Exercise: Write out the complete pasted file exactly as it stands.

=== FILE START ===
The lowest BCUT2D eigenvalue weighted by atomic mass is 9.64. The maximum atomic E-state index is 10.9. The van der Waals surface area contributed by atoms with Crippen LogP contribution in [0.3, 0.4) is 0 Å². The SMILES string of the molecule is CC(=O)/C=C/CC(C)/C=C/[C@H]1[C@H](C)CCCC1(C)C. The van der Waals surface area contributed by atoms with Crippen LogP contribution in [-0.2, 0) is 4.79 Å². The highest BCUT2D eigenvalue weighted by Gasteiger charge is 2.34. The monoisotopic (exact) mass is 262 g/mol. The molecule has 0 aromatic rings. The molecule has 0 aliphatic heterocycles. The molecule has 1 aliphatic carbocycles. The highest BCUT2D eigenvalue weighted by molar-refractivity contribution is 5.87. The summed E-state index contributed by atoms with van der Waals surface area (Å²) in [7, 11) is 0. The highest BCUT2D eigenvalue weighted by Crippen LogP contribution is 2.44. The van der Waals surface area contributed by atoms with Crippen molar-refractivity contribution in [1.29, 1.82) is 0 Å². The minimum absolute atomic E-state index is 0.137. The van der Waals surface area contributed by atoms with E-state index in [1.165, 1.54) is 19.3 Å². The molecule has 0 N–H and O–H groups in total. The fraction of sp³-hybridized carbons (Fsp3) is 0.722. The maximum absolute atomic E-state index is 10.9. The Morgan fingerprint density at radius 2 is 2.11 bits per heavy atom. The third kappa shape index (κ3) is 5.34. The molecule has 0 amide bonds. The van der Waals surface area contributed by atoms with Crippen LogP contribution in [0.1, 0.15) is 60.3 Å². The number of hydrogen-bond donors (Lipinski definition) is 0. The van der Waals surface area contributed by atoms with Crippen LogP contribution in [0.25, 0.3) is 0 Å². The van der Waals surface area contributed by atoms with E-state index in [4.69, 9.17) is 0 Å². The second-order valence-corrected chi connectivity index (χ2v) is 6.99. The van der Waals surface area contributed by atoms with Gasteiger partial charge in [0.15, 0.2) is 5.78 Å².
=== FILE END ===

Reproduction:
The lowest BCUT2D eigenvalue weighted by atomic mass is 9.64. The maximum atomic E-state index is 10.9. The van der Waals surface area contributed by atoms with Crippen LogP contribution in [0.3, 0.4) is 0 Å². The SMILES string of the molecule is CC(=O)/C=C/CC(C)/C=C/[C@H]1[C@H](C)CCCC1(C)C. The van der Waals surface area contributed by atoms with Crippen LogP contribution in [-0.2, 0) is 4.79 Å². The highest BCUT2D eigenvalue weighted by Gasteiger charge is 2.34. The monoisotopic (exact) mass is 262 g/mol. The molecule has 0 aromatic rings. The molecule has 0 aliphatic heterocycles. The molecule has 1 aliphatic carbocycles. The highest BCUT2D eigenvalue weighted by molar-refractivity contribution is 5.87. The summed E-state index contributed by atoms with van der Waals surface area (Å²) in [7, 11) is 0. The highest BCUT2D eigenvalue weighted by Crippen LogP contribution is 2.44. The van der Waals surface area contributed by atoms with Crippen molar-refractivity contribution in [1.29, 1.82) is 0 Å². The minimum absolute atomic E-state index is 0.137. The van der Waals surface area contributed by atoms with E-state index in [1.165, 1.54) is 19.3 Å². The molecule has 0 N–H and O–H groups in total. The fraction of sp³-hybridized carbons (Fsp3) is 0.722. The maximum absolute atomic E-state index is 10.9. The Morgan fingerprint density at radius 2 is 2.11 bits per heavy atom. The third kappa shape index (κ3) is 5.34. The molecule has 0 amide bonds. The van der Waals surface area contributed by atoms with Crippen LogP contribution in [0.1, 0.15) is 60.3 Å². The number of hydrogen-bond donors (Lipinski definition) is 0. The van der Waals surface area contributed by atoms with Crippen LogP contribution in [0.25, 0.3) is 0 Å². The van der Waals surface area contributed by atoms with E-state index in [4.69, 9.17) is 0 Å². The second-order valence-corrected chi connectivity index (χ2v) is 6.99. The van der Waals surface area contributed by atoms with Gasteiger partial charge in [0.15, 0.2) is 5.78 Å².